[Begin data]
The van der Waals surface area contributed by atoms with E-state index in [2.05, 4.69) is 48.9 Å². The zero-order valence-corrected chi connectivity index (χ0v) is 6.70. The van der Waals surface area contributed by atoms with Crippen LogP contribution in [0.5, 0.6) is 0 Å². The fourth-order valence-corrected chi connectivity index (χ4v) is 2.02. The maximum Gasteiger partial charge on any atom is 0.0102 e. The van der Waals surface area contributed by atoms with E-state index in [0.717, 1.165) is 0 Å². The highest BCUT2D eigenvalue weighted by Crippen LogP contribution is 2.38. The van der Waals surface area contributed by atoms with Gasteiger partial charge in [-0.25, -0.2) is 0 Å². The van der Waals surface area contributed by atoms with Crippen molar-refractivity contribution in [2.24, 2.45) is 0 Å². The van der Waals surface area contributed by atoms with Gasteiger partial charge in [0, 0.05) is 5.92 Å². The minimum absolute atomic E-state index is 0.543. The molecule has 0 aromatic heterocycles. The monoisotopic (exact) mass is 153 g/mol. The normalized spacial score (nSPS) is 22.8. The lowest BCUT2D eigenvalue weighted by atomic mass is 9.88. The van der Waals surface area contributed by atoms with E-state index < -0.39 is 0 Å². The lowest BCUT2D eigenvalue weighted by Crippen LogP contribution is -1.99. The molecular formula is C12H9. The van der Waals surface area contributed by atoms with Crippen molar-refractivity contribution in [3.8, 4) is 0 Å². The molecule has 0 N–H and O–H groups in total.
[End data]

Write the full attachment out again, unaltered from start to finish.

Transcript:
The van der Waals surface area contributed by atoms with E-state index in [2.05, 4.69) is 48.9 Å². The zero-order valence-corrected chi connectivity index (χ0v) is 6.70. The van der Waals surface area contributed by atoms with Crippen LogP contribution in [0.5, 0.6) is 0 Å². The fourth-order valence-corrected chi connectivity index (χ4v) is 2.02. The maximum Gasteiger partial charge on any atom is 0.0102 e. The van der Waals surface area contributed by atoms with E-state index in [0.717, 1.165) is 0 Å². The highest BCUT2D eigenvalue weighted by Crippen LogP contribution is 2.38. The van der Waals surface area contributed by atoms with Gasteiger partial charge in [-0.25, -0.2) is 0 Å². The van der Waals surface area contributed by atoms with Crippen molar-refractivity contribution in [2.24, 2.45) is 0 Å². The van der Waals surface area contributed by atoms with Gasteiger partial charge in [0, 0.05) is 5.92 Å². The minimum absolute atomic E-state index is 0.543. The molecule has 0 aromatic heterocycles. The monoisotopic (exact) mass is 153 g/mol. The normalized spacial score (nSPS) is 22.8. The lowest BCUT2D eigenvalue weighted by atomic mass is 9.88. The van der Waals surface area contributed by atoms with E-state index < -0.39 is 0 Å². The lowest BCUT2D eigenvalue weighted by Crippen LogP contribution is -1.99. The molecular formula is C12H9. The van der Waals surface area contributed by atoms with Crippen molar-refractivity contribution in [3.8, 4) is 0 Å². The molecule has 0 N–H and O–H groups in total.